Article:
Biracial Boom Guest Blog “Our Expanding Familial Mosaics”
By Maria Leonard Olsen
For Biracial Bloom
In 1961, my parents were forbidden by law to marry in our liberal state of Maryland. Interracial marriage was illegal in 16 states until 1967. My mother is Filipina and my father was a white American predominantly of Irish and English ancestry. When I told my children that grandma and grandpa could not get married legally in the state of Maryland, they were incredulous.
I’m Not the Nanny
Being the only person of color in my all white Catholic school made me feel as if I did not belong there. Feeling “other than” was exacerbated when I became a mom and was frequently mistaken as the nanny of my lighter skinned children. The dentist assumed I was a nanny bringing two white children in my care to see him. The Gymboree teacher addressed the adults in the class as “moms and nanny!” (I was the only person of color in the room full of blonde moms). When a Filipina nanny in my predominantly white neighborhood asked me if I was “live-in,” I blurted out, “Yes! And I’m sleeping with the father!” The Filipina nannies there still look at me sideways when they pass me on the street….
My children began to ask me questions about why people were frequently mistaking me as their nanny and not knowing I was their mommy. They were increasingly uncomfortable about it. Knowing what I know now, I should have moved to a more diverse neighborhood. What I did instead was to write about the subject and to set out on a personal quest to convince people not to let their curiosity overwhelm their manners.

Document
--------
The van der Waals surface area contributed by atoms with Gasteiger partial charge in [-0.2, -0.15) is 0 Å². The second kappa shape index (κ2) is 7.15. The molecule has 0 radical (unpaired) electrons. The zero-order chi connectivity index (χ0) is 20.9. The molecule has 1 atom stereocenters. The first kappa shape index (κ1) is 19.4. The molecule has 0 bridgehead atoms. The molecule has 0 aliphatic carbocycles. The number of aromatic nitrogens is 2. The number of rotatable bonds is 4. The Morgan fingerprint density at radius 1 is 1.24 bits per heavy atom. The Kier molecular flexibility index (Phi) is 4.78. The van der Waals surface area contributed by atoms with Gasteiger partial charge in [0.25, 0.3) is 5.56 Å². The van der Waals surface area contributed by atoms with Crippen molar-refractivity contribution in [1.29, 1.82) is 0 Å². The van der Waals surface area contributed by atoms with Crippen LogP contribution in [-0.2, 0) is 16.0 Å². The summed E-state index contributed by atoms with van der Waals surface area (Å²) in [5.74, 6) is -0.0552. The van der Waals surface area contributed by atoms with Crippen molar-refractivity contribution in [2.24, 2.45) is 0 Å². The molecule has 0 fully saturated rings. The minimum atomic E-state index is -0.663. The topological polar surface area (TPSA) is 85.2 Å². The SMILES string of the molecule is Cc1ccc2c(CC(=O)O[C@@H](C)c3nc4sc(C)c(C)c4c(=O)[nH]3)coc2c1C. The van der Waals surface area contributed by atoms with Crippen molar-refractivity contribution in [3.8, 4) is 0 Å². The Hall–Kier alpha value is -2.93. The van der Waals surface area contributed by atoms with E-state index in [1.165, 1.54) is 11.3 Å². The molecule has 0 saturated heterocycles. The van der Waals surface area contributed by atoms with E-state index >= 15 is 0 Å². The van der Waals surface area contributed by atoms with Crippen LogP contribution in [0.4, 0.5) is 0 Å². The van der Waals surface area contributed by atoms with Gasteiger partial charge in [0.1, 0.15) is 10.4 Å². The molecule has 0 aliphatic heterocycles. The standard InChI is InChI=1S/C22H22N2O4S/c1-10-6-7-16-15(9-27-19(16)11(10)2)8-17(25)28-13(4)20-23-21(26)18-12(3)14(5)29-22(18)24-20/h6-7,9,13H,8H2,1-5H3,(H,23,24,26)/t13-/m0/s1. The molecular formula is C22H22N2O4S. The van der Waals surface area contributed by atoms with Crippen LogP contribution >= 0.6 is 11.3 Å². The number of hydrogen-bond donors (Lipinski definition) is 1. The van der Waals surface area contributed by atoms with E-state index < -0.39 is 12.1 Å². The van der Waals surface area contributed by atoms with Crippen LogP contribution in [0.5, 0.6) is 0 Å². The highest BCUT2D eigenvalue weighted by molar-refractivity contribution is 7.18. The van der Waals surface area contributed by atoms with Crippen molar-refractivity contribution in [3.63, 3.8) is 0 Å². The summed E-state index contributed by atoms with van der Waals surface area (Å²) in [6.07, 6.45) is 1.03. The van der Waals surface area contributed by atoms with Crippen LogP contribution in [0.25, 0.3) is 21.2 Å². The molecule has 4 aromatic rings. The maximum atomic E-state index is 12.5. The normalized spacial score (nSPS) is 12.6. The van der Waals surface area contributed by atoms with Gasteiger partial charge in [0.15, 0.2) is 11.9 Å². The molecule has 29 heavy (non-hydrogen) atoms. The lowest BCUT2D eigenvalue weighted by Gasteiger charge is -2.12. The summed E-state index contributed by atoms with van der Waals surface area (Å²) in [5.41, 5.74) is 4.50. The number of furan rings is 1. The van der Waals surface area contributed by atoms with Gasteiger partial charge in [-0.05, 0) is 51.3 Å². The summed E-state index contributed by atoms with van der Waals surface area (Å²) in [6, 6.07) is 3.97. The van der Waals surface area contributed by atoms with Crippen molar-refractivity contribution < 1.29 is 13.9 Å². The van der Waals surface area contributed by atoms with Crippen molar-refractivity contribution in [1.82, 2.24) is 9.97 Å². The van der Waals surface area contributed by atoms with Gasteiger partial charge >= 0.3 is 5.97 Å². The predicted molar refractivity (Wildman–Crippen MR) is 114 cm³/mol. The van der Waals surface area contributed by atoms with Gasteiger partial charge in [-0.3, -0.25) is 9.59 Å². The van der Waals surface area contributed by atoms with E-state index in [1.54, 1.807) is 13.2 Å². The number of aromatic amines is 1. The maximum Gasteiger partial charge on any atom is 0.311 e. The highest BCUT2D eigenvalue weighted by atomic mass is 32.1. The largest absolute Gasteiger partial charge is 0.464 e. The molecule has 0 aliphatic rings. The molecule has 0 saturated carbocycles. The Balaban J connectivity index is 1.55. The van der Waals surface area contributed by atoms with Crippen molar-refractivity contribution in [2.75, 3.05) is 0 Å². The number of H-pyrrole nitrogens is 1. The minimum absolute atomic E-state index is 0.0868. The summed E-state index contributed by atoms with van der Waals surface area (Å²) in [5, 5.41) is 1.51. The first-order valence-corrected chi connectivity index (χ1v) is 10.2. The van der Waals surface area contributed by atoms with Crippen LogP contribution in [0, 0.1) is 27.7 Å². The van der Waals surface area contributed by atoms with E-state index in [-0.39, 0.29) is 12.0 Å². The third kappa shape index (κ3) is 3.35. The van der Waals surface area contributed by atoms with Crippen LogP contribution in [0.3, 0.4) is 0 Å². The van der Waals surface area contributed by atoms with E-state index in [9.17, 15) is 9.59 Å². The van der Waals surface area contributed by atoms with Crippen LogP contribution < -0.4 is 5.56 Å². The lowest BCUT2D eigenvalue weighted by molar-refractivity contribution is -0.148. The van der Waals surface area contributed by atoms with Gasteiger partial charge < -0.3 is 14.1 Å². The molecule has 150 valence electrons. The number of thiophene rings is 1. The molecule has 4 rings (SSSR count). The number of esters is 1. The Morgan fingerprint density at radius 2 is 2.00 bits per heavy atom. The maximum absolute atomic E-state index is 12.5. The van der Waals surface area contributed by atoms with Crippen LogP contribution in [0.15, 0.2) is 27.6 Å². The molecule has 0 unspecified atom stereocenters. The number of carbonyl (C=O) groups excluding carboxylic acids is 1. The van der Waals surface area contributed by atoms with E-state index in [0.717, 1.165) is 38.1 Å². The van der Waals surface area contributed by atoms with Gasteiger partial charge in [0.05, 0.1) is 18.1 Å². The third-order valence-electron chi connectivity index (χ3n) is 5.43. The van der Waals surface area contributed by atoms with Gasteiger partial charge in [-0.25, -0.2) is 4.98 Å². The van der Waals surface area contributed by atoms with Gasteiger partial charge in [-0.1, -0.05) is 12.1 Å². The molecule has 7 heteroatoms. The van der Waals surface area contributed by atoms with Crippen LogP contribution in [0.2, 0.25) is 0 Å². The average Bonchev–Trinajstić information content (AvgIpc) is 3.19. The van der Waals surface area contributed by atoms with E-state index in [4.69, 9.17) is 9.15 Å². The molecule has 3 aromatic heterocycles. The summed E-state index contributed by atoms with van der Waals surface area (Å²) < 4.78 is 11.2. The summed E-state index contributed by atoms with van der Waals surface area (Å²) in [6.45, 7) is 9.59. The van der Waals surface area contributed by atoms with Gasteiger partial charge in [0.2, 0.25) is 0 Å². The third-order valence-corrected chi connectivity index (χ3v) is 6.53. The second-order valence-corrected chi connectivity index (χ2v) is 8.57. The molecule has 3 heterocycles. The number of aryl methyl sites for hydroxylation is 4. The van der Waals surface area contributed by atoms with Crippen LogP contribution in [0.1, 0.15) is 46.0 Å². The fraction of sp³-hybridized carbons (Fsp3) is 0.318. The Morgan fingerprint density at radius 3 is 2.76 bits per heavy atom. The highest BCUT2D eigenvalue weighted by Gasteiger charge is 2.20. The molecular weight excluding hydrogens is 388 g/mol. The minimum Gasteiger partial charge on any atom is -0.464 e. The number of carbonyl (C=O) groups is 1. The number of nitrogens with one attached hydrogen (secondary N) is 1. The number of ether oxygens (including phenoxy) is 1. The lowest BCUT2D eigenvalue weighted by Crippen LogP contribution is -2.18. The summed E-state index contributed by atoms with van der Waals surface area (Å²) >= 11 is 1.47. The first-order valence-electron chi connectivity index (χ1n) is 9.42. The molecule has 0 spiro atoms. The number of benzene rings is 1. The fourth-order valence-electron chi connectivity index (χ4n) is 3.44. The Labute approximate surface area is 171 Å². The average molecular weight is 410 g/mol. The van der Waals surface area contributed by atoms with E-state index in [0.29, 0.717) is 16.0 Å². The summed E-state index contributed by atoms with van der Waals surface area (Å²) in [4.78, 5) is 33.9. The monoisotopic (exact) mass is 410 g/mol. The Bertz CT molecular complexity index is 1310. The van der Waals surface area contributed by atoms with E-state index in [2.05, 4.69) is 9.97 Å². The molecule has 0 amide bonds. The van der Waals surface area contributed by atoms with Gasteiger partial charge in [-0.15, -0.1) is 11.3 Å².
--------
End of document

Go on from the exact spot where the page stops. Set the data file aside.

Mommy, Why’s Your Skin So Brown?
I first wrote an article for my local newspaper entitled, “Being a Parent is Not Apparent.” Some local preschools passed copies of it out to their new parents. I found a publisher for my children’s book, Mommy, Why’s Your Skin So Brown? in 2013. I have spoken at numerous schools, libraries and festivals in an effort to raise consciousness about the fact that American families do not look like the cookie-cutter mold of a generation ago.
This generation has been lucky in some respects, and for that, I am grateful. My mixed-race children do not have to choose as I did among “race” boxes on various forms that do not fit them. My multiracial daughter is involved with the Mixed Race Student Coalition at her college, which is “a space for those who identify with a mixed race background or have an interest in mixed race affairs/cross cultural collaboration through social and academic events, discussion, and support.” My gay son may some day legally marry a man that he loves, unlike the many closeted homosexuals I knew when I was growing up. Our nation (well, at least on the coasts and in many American cities, as well as the country’s millennials) is embracing the changing nature of our families, and that is something to celebrate.
In 2013, the Census Bureau reported that within a year, white children under the age of 5 would be a minority and that by 2043, less than fifty percent of the U.S. population will be white. The typical American family no longer resembles the lily-white Cleavers of a generation ago (Who remembers the 1960s popular television show “Leave it to Beaver”? Ward Cleaver was the wise, calm father, and June Cleaver always wore a dress and pearls—even to vacuum! The show’s two children learned an important life lesson by the end of each episode).